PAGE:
Across the road is a pond. The pond is alluring. So very alluring is the pond, that the chickens can’t WAIT to cross the road each morning.
There are bugs and worms and all sorts of delicacies over there that one can’t find in their own backyard. Sad mistake of the ages, yet even people make this mistake over and over. In fact, these chickens have their very own spring on THIS side of the road.
Just the other day, I was raking muck and twigs off the bottom of the branch of the spring, and one of my Rhode Island Reds caught and ate a crawfish that I had inadvertently raked from its muddy hiding place. Yum!
One evening when I had gone out to tie up loose ends before the sun set, there were several straggler hens out. I saw a blob on a rock. Believe it or not, it was a bat! I don’t know why it was on a rock so close to the ground, unless it was disoriented or sick. I called Bud out, and we marveled over it. Then we just sort of hung out waiting for the chickens to go inside, since it was a nice evening. Lo and behold, one of our Chocolate Orpingtons spied the bat on the rock. It looked and looked at it, then it grabbed the bat in its beak, and slammed it into the ground until it was good and ‘daid’. Then she ate it whole! Anything is fair game for supper in the chicken world.
Grace likes to catch mice and play with them until they die of fright. One day, she had found one outside, and was just playing with it. One of the Rhode Island Reds saw her delicious looking ‘toy’, ran over there, and snatched it away from Grace. Then she proceeded to eat it. Grace just watched her, stunned. Actually, she looked like the mouse had gotten her tongue.
The pond across the road belongs to our neighbor…the neighbor from whom we bought our property. We don’t like for the chickens to go over there, because it’s wide open, and a long run to cover. They don’t just go right to the edge of the pond. Lately, they have been going up the hill beyond the pond, almost to the dilapidated little house across the way! We’ve also been finding coyote poop in our yard, in our field and by our spring . One morning, I heard a coyote howling in the pre-dawn morning, and it sounded very close. I just don’t want to take a chance that some sleeping coyote across the road will be awakened by chickens being where the aren’t supposed to be.
So every morning, Bud or I go across the road and shoo the chickens back to their own place and every morning they go over there again. Rinse and repeat. I think they seem more tempted to go over there since our neighbor took the barbed wire fence down. He did this so that the county workers could come and dredge out his pond. Buddy the Road Grater was responsible. Each time he grates the road, he pushes more dirt and gravel into the pond, making the pond smaller and smaller.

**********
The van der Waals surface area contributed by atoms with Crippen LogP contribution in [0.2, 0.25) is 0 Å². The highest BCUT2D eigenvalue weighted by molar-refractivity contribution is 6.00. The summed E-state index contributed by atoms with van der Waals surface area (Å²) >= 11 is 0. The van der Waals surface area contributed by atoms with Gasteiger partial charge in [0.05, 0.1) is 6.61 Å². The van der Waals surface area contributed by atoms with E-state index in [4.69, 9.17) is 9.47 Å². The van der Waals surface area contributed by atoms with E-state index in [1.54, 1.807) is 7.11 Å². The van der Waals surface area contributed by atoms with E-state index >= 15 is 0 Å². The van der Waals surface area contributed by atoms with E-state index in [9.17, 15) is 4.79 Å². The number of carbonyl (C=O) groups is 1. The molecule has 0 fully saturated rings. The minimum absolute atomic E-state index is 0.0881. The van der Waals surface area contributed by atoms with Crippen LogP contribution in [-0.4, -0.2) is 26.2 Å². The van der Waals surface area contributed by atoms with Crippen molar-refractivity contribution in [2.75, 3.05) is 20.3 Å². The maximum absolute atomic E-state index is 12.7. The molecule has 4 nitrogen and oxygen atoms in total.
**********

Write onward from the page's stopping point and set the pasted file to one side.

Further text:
No one in these parts (that we know of) is happy with the road grating job that Buddy the Road Grater does. He makes a big production of grating dirt from one side of the road to the other and then leaving piles of it on either side. He undercuts the trees. He piles dirt and gravel around the base of the trees and it is killing them. Others are in the throes of death due to being gashed deep into their bark by road grating machinery.
Buddy the Road Grater wants our road to be wider. There is a silent war going on. Some want the road wider, and more modern. Others of us don’t. Strangely (though not always) it seems that those who have lived out here since birth, who cut their teeth on the branches of the forest, want to bring the comforts of the city out here. It seems that those of us who moved here to escape the city want to keep it as rural and as natural as we can.
Rumor has it that the good ol’ boys succeeded in lobbying to get federal funds to help pave the end of the gravel road. Rumor has it that this is in addition to the wealthy land owners out that way who held sway as part of said good ol’ boy network. There is no faster way to get the dander of the neighbors up than to start talking about the road, or Buddy the Road Grater. I can’t even think about anymore. It upsets me too much. I DO pray for Buddy the Road Grater, though. Even though he makes me angry, I know I’m responsible for how I react to what he does. Christian people don’t want to go and throw their bodies in the middle of the road in protest. I know this.
Spring is nipping out our heels. Flowers are popping out everywhere. This is in spite of the fact that we just had snow about a week and half ago–two days in a row! It was only our second and third snow of the season. The weatherman said it was ‘mashed potato’ snow–wet and mushy. Though it snowed a good long while in huge snow flakes, it didn’t stick very well.
However… Spring marches forth, and its sentries stand and salute. They charge into battle gaining ground every day, come hell, high water or snow. (Our postman could take some lessons!)